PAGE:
|Birth: ||Apr. 13, 1883|
|Death: ||May 9, 1968|
Salt Lake City
Salt Lake County
A HISTORY OF EMMA MAY COOPER BURNS
Emma May Cooper Burns was born April 13, 1883 at Bountiful, Utah to Emma Jane Hatch and Heber Kimball Cooper. Her father crossed the plains with his family in 1862. Her mother was born west of Provo, Utah in 1858 when the saints left the valley due to the Johnston Army 'scare'. When she was seven days old her mother died and her father's mother, Millizzer Robinson Cooper, and her bachelor uncle, Orson Pratt Cooper, took her into their home to raise. This was a one-room log cabin located east of the present family home at 1050 South Main street, Bountiful. This cabin in later years was the relic hall for the Kimball Camp of D.U.P. (Daughters of Utah Pioneers) on the grounds of the Bountiful 2nd Ward Chapel. It is now on the Wilford Wood property in Val Verda, Utah.
When May was five they moved to the newly built brick home that is still standing and there she spent the reainder of her life. She was usually called May and she used the name Emma only to sign legal documents.
At the age of five May attended the mission school in Bliss Hall located at 170 West 400 South and now in use as lawyer offices. This was better equipped than the public school, her grandmother thought. Later she attended Central public school in Bountiful where Stoker school is now located. She graduated from the Salt Lake high school (West High) in 1902. She always continued to study taking extension courses, especially in literature, from U. of U. and B. Y. U.
On December 28, 1904, May married James E. Burns of Bountiful. Seven children were born to them. She taught school before and after her marriage. James Burns left for a mission to Great Britain in 1908 and she supported him by teaching in the little red brick school house where St. Olaf's Catholic church is now located. May loved to travel -- she traveled to England four months before her husband was released and toured the British Isles. She made several trips to Canada, California and the mid-west. After her husband's death she made a trip to Washington D. C. and New York City seeing all the usual tourist attractions.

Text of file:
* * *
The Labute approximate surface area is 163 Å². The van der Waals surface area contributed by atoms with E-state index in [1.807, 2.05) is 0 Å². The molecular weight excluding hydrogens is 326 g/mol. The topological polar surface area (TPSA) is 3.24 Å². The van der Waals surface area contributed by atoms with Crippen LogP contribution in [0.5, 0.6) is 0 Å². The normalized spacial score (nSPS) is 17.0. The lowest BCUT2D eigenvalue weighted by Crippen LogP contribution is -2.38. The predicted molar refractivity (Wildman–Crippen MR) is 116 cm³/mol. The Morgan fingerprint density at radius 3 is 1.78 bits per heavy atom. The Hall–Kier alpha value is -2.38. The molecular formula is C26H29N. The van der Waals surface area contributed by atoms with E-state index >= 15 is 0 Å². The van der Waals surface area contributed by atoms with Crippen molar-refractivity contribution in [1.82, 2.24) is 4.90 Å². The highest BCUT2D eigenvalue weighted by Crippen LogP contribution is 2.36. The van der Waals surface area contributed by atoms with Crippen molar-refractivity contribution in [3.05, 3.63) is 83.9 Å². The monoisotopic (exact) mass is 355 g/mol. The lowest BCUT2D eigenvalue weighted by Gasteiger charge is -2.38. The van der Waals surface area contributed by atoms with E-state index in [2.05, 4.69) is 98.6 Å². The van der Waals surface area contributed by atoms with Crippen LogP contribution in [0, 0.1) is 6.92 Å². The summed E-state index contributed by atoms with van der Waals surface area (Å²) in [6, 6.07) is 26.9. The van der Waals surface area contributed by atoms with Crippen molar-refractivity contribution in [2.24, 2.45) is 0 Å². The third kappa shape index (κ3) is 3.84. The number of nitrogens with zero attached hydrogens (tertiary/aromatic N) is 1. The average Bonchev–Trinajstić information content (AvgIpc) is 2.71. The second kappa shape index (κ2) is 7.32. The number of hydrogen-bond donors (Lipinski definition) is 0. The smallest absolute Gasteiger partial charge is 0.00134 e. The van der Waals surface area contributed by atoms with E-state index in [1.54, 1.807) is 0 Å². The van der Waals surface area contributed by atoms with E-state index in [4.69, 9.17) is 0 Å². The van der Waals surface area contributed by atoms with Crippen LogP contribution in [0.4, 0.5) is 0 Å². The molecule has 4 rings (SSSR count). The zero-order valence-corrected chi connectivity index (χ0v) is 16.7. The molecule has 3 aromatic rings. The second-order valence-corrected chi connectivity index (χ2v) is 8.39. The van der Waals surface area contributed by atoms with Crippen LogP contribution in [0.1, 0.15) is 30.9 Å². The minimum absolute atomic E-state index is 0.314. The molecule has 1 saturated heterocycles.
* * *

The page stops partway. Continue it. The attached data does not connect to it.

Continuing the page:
May was baptised a member of the LDS Church in the mill pond of the Heber C. Kimball Grist Mill. It was just south of where the Bountiful high school is now located. She held many church positions in her life including Sunday School, M.I.A. and Relief Society on both Stake and Ward levels.
Relief Society was her first love and she held positions at various times as counselor. president and Stake class leader. She was a literature class leader for over forty-five years.
Along with her church activities came her active interest in D.U.P. She was a charter member of the Kimball Camp. Organized in 1925, she held every office in the Camp. She served three 2-year terms as captain and also served as county chaplain and parliamentarian.
She was a charter member of the Fine Arts Guild of Bountiful and was a delegate to the Women's Legislative Council of Utah for 14 years.
In 1944 she served as representative from Davis County to the Utah Legislature having been appointed by Governor Herbert B. Maw to fill the unexpired term of a deceased member. She did not run for election the next year, but did become a member of the Order of Women Legislators and served a term as president. In 1954, May was chosen as Mother of the Year to represent Davis County. The same year she and her husband celebrated their 50th wedding anniversary with a large open house at the Ward Chapel on 14th South and 1st East in Bountiful. One of the highlights of this occasion was the attendance of her former school teacher, George A. Seaman, who had taught her in the Central School and first instilled in her a love of literature and history.
May Cooper Bums died May 9, 1968 at the age of 85. She had lived a full and active life. She never stopped learning and trying new things. She adjusted well to change. She was able to bridge the gap from early pioneer days in Davis County to modem times. She made a contribution to the community through her participation in civic, church and cultural affairs.
---Carol Burns Reed and
Florence Burns Searle, daughters
Heber Kimball Cooper (1854 - 1897)
Emma Jane Hatch Cooper (1857 - 1883)
James Edward Burns (1880 - 1957)
Florence Burns Searle (1912 - 2003)*
James Cooper Burns (1913 - 1980)*
May Burns (1913 - 1914)*
Alan Cooper Burns (1916 - 2001)*
Grace Burns Lance (1918 - 2012)*
June Burns Taylor (1921 - 2013)*
Carol Burns Reed (1924 - 2009)*
Heber William Cooper (1879 - 1963)*
Emma May Cooper Burns (1883 - 1968)
Lillian Cooper Devereaux (1894 - 1988)**
Bountiful Memorial Park
Maintained by: K Schvaneveldt
Originally Created by: Ray Memmott
Record added: Aug 23, 2009
Find A Grave Memorial# 41046742